Q: We think our son might be an alcoholic; what should we do?
A: Many families who see the signs and symptoms of substance abuse in an adolescent, adult child or partner go for years without ever saying anything. But it’s important to address the elephant in the room.
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In a neutral tone of voice — without being loud, accusing or aggressive — simply say, “I’m concerned because you’re always out late. You’re sleeping in. And you seem hung over.”
He may say, “Oh, you don’t have to worry.” Minimizing concern is part of the alcoholic’s (or addict’s) dance of denial and fear.
Simply state the facts, and say, “These circumstances would make anyone worry about someone they love.” If your son says you’re being judgmental, keep repeating, “We’re just concerned.”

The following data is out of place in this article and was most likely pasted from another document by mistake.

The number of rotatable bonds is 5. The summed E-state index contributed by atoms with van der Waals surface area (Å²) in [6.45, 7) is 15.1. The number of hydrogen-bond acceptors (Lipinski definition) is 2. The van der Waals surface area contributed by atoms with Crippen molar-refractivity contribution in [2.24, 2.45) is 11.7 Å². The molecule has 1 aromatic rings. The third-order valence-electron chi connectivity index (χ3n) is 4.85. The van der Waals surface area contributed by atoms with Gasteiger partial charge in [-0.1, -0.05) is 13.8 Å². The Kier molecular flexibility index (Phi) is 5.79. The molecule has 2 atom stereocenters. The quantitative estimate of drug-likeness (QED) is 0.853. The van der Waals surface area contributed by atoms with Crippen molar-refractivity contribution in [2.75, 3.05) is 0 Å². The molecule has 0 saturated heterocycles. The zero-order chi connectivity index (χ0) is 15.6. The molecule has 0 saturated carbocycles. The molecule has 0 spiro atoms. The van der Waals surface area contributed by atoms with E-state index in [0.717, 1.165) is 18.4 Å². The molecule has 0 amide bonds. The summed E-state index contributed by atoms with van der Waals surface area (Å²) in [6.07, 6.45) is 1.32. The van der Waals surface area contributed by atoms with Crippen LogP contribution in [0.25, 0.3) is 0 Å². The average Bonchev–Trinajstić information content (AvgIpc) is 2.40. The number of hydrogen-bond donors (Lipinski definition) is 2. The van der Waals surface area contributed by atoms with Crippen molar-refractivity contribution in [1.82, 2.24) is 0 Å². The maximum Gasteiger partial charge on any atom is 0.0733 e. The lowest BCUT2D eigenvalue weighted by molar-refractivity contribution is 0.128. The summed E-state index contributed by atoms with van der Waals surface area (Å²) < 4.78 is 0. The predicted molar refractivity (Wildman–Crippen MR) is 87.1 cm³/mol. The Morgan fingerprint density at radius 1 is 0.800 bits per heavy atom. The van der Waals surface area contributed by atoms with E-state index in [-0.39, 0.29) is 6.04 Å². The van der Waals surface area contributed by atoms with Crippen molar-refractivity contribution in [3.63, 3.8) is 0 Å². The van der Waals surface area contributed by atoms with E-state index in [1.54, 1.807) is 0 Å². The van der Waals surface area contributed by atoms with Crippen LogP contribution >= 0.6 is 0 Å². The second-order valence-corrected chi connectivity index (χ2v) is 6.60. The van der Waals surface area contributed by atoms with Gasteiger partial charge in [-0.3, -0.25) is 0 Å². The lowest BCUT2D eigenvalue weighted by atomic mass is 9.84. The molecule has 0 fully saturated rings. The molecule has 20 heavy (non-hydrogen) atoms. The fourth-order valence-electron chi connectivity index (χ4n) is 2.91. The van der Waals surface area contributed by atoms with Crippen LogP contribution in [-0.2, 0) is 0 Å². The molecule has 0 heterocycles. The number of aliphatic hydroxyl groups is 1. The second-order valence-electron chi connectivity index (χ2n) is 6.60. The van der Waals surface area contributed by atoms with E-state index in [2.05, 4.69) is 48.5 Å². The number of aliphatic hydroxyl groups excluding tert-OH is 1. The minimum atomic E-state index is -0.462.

Today, 12 to 13 percent of U.S. adults struggle with alcoholism, and 10 percent with drug abuse. These figures have risen steadily over the past 20 years.
Not only is alcohol abuse dangerous in itself. It can also be a gateway to drug abuse. Today, easily accessible drugs laced with powerful home-made or synthetic narcotics have made overdoses much more common.
So you don’t want to ignore what’s going on right under your nose, or put your head in the sand.
You don’t have to pay for an interventionist to come to your home. Any therapist or counselor who specializes in substance abuse can walk you through the steps it takes to confront your son’s problem — and get him the expert help he needs.
— Addiction and recovery expert Joseph Janesz, PhD